A New Year typically brings with it new laws throughout the nation, and that will be true in 2020.

New and/or higher registration fees for electric vehicle owners have become law in at least eight states. Other states with new or higher electric vehicle fees taking effect in 2020 include Iowa, Oregon and Utah. California, which accounts for nearly half of all electric vehicle sales in the US, is to collect a $100 fee on new “zero-emission” vehicles starting July 1.

For the first time, a majority of US states will impose special fees on gas-free cars, SUVs and trucks as more consumers move toward green technology and the pressure mounts to upgrade and repair infrastructure nationwide.

While electric and plug-in hybrid vehicles represented less than 2% of new vehicle sales in 2018, their market share is projected to rise substantially in the coming decade. State officials believe the new or increased fees can make up for lost gas tax revenue that helps fund their road and bridge programs.

In Colorado, the new “red flag” law allows a family, household members or law enforcement to petition a court to have guns seized from people deemed a threat to themselves or others. The seizure can be for up to 364 days, and the burden of proof is on the gun owner to get firearms back.

Arkansas joins several other states that will cut off discretionary state funding for “sanctuary” cities that don’t cooperate with federal immigration authorities.

Other Republican-led states have enacted similar statutes, while several Democratic-led states have adopted sanctuary laws limiting what local law enforcement officers can ask regarding a person’s immigration status or notifying federal authorities when an immigrant is about to be released from state custody.

There are seven new states — Arizona, Iowa, Massachusetts, North Carolina, Oklahoma, Rhode Island and Tennessee— that now mandate electronic prescriptions for controlled substances such as opioids.

The movement to eliminate handwritten prescriptions by doctors is one of the attempts to try to reduce opioid addictions and overdoses. There are now a dozen states that have such laws. Virginia will implement its law in July; and 13 additional states have passed electronic prescription laws that go into effect in 2021.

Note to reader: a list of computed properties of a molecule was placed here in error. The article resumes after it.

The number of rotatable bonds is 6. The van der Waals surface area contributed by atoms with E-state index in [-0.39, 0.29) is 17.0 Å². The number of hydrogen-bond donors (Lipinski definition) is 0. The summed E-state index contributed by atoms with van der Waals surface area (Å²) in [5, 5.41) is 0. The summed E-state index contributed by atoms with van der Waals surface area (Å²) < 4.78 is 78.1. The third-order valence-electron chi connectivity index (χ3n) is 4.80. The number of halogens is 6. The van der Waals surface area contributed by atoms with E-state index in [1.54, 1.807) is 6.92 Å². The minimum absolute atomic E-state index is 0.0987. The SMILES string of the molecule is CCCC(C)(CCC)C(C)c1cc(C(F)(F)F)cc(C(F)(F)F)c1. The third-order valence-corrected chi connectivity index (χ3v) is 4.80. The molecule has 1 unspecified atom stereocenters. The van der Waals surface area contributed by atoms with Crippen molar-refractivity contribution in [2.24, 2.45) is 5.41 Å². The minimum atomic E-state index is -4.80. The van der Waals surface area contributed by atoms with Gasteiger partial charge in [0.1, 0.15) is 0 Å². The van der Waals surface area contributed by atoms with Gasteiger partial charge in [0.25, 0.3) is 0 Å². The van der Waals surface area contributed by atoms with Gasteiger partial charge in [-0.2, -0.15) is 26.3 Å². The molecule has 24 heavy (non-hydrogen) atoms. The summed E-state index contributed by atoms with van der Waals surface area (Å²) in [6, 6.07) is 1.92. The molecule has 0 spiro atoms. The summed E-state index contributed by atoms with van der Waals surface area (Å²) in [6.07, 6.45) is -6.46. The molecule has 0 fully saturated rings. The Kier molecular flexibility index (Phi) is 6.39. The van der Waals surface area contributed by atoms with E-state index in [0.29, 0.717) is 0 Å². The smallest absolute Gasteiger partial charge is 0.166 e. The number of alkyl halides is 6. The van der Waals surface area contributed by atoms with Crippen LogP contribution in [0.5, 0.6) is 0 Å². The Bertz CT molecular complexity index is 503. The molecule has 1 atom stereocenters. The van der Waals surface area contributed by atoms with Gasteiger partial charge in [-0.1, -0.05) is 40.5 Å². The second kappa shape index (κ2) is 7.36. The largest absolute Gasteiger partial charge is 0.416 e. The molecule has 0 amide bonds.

In California alone, Gov. Gavin Newsom signed almost 1,200 new laws this year, though not all of them take effect Jan. 1.

Some of them include:

— Employers, co-workers and teachers can ask for a gun-violence restraining order against a person beginning in September — no longer leaving the gun seizures only to families and law enforcement. And a person banned from having a gun in another state can no longer legally possess one in California.

— State health officials must develop a new, standardized form doctors will fill out for parents who want a medical exemption from vaccinations for their children. Doctors will be required to use that form and parents must submit existing exemptions to the state in 2021. Doctors with five or more exemptions written after Jan. 1, 2020 will have their actions reviewed by the state.

— Children whose parents have unpaid school lunch bills cannot denied access to at least an alternate meal selection, nor can they be shamed or treated differently than other students.

—- Interest rates on payday or installment loans of $2,500 to $9,999 will be capped at no more than 36%.

— And the state’s civil statute of limitations for childhood sexual abuse allegations has been extended for 14 additional years, allowing some to file claims up to age 40.